import matplotlib.pyplot as plt import numpy as np # Define the quadratic equation def quadratic_equation(x): return x**2 - 4*x + 4 # Generate x values x_values = np.linspace(-2, 6, 400) # Calculate y values using the quadratic equation y_values = quadratic_equation(x_values) # Create the plot plt.plot(x_values, y_values, label='y = x^2 - 4x + 4') plt.axhline(0, color='black', linewidth=0.8) # x-axis plt.axvline(0, color='black', linewidth=0.8) # y-axis plt.title('Graph of Quadratic Equation') plt.xlabel('x') plt.ylabel('y') plt.legend() plt.grid() plt.show()

As you can see this approach offers a clear visual of the quadratic equation’s behavior.

## Choose the Right Method to Solve Quadratic Formula

Let’s compare each of the discussed approaches for selecting the right method for solving quadratic formula, as per requirements:

Method |
Description |
Pros |
Cons |

Quadratic Formula |
Direct algebraic formula based on coefficients. | Precise solutions. | May involve complex calculations. |

Factoring |
Decomposing into factors for integer roots. | Simple for small coefficients. | May not work for all equations |

Completing the Square |
Transforming to a perfect square form. | Provides exact solutions. | Requires manipulation and steps. |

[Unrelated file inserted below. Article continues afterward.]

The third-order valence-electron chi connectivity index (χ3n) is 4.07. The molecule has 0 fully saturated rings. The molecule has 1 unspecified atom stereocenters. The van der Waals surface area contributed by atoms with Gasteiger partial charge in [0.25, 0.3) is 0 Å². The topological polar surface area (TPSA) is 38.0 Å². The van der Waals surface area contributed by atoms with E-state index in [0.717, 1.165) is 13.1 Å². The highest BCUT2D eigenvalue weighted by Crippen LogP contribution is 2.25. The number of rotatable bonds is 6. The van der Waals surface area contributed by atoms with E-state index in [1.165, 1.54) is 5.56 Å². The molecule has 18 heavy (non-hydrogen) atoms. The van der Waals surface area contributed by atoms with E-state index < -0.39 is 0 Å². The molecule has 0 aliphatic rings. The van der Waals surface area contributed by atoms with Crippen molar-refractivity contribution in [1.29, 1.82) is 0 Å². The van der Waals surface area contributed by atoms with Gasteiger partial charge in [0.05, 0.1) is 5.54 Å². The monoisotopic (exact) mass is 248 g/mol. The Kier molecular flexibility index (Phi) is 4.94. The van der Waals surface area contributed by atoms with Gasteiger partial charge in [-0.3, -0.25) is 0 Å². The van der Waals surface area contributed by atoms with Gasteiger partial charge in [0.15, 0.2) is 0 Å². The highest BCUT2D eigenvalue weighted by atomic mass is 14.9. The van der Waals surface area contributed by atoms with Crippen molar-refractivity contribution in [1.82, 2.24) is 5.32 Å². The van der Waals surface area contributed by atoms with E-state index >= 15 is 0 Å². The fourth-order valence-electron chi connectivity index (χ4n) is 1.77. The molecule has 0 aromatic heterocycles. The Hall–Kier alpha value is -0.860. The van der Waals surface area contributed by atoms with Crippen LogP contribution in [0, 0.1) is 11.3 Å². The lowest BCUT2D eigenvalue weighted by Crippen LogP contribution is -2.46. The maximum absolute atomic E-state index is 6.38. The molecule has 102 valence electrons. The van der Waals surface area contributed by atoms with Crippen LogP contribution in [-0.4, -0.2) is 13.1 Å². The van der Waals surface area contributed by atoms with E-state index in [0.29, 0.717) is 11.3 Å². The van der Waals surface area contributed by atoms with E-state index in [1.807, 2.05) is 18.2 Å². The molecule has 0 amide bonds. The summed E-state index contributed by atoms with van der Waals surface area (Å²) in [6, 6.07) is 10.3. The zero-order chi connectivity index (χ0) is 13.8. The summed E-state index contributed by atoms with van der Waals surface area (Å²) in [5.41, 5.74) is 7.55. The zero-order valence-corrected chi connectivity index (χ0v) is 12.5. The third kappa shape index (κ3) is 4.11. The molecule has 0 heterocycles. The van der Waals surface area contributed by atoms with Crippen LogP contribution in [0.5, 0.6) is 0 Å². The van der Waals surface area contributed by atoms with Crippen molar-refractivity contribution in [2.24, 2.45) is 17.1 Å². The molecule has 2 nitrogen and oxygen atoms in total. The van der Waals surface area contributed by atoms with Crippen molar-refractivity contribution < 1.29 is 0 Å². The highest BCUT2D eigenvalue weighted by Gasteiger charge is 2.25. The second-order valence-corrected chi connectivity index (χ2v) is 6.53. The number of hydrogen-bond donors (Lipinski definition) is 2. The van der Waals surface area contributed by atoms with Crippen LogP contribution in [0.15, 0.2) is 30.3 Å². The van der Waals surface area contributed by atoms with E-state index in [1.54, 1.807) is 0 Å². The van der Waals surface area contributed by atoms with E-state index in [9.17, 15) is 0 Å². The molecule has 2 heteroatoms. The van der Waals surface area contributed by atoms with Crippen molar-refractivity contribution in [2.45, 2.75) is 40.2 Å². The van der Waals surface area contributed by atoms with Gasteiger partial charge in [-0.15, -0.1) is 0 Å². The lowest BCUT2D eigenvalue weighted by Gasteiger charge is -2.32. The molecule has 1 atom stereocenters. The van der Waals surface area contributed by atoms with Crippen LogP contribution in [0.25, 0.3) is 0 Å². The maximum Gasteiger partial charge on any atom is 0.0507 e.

Graphical Method |
Visualizing intersection points on a graph. | Intuitive understanding. | Less accurate, especially for complex roots. |

That brought us to the end of today’s guide related to solving the quadratic equation in Python.

##### Conclusion

In Mathematics and other real-world applications, solving quadratics equations is considered a crucial skill. Therefore, in today’s guide, we have explained several approaches to solving quadratics, particularly in Python.

Whether it is **factoring**, **quadratic formula**, **graphical**, or **completing the square method**, each approach offers a valuable perspective for finding solutions.

Want to explore and learn more related to Python, do check out our dedicated Python Tutorial Series!